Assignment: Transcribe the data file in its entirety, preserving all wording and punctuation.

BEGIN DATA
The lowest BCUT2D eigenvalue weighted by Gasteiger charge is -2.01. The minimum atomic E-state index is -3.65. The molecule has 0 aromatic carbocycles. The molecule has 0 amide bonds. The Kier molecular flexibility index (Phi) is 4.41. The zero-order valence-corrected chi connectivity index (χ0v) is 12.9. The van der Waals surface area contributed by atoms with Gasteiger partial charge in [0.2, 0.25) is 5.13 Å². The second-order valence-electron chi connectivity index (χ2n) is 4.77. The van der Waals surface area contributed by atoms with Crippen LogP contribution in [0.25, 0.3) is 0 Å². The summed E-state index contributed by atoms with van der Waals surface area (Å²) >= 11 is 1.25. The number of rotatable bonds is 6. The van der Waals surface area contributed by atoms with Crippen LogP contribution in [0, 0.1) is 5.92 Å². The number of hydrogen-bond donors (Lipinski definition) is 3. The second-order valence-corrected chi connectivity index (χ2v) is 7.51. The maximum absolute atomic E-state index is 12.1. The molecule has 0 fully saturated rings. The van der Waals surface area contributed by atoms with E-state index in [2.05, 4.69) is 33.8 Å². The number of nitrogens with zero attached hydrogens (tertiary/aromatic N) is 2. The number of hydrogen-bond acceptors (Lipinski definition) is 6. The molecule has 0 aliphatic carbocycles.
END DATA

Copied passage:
The lowest BCUT2D eigenvalue weighted by Gasteiger charge is -2.01. The minimum atomic E-state index is -3.65. The molecule has 0 aromatic carbocycles. The molecule has 0 amide bonds. The Kier molecular flexibility index (Phi) is 4.41. The zero-order valence-corrected chi connectivity index (χ0v) is 12.9. The van der Waals surface area contributed by atoms with Gasteiger partial charge in [0.2, 0.25) is 5.13 Å². The second-order valence-electron chi connectivity index (χ2n) is 4.77. The van der Waals surface area contributed by atoms with Crippen LogP contribution in [0.25, 0.3) is 0 Å². The summed E-state index contributed by atoms with van der Waals surface area (Å²) >= 11 is 1.25. The number of rotatable bonds is 6. The van der Waals surface area contributed by atoms with Crippen LogP contribution in [0, 0.1) is 5.92 Å². The number of hydrogen-bond donors (Lipinski definition) is 3. The second-order valence-corrected chi connectivity index (χ2v) is 7.51. The maximum absolute atomic E-state index is 12.1. The molecule has 0 fully saturated rings. The van der Waals surface area contributed by atoms with E-state index in [2.05, 4.69) is 33.8 Å². The number of nitrogens with zero attached hydrogens (tertiary/aromatic N) is 2. The number of hydrogen-bond acceptors (Lipinski definition) is 6. The molecule has 0 aliphatic carbocycles.